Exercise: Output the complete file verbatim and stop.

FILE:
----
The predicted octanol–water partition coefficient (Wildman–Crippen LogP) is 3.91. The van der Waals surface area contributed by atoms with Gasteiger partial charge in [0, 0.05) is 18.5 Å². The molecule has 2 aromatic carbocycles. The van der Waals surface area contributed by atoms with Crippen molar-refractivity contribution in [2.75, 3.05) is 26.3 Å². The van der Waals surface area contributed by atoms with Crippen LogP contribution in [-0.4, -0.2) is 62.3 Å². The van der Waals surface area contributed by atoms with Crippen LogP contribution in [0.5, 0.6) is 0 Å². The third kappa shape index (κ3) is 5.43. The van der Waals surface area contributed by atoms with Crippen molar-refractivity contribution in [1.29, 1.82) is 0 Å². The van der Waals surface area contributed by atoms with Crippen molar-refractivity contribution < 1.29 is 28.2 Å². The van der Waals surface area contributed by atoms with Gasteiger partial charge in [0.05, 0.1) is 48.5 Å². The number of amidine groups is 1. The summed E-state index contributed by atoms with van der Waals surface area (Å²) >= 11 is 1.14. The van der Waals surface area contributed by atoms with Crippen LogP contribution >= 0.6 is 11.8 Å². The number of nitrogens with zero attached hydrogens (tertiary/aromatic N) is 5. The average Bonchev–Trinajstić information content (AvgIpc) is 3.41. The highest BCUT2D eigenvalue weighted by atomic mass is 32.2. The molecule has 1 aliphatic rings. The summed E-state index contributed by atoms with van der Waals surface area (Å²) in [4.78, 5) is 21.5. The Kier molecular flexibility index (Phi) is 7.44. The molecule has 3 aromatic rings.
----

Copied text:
The predicted octanol–water partition coefficient (Wildman–Crippen LogP) is 3.91. The van der Waals surface area contributed by atoms with Gasteiger partial charge in [0, 0.05) is 18.5 Å². The molecule has 2 aromatic carbocycles. The van der Waals surface area contributed by atoms with Crippen molar-refractivity contribution in [2.75, 3.05) is 26.3 Å². The van der Waals surface area contributed by atoms with Crippen LogP contribution in [-0.4, -0.2) is 62.3 Å². The van der Waals surface area contributed by atoms with Crippen LogP contribution in [0.5, 0.6) is 0 Å². The third kappa shape index (κ3) is 5.43. The van der Waals surface area contributed by atoms with Crippen molar-refractivity contribution in [1.29, 1.82) is 0 Å². The van der Waals surface area contributed by atoms with Crippen molar-refractivity contribution < 1.29 is 28.2 Å². The van der Waals surface area contributed by atoms with Gasteiger partial charge in [0.05, 0.1) is 48.5 Å². The number of amidine groups is 1. The summed E-state index contributed by atoms with van der Waals surface area (Å²) >= 11 is 1.14. The van der Waals surface area contributed by atoms with Crippen LogP contribution >= 0.6 is 11.8 Å². The number of nitrogens with zero attached hydrogens (tertiary/aromatic N) is 5. The average Bonchev–Trinajstić information content (AvgIpc) is 3.41. The highest BCUT2D eigenvalue weighted by atomic mass is 32.2. The molecule has 1 aliphatic rings. The summed E-state index contributed by atoms with van der Waals surface area (Å²) in [4.78, 5) is 21.5. The Kier molecular flexibility index (Phi) is 7.44. The molecule has 3 aromatic rings.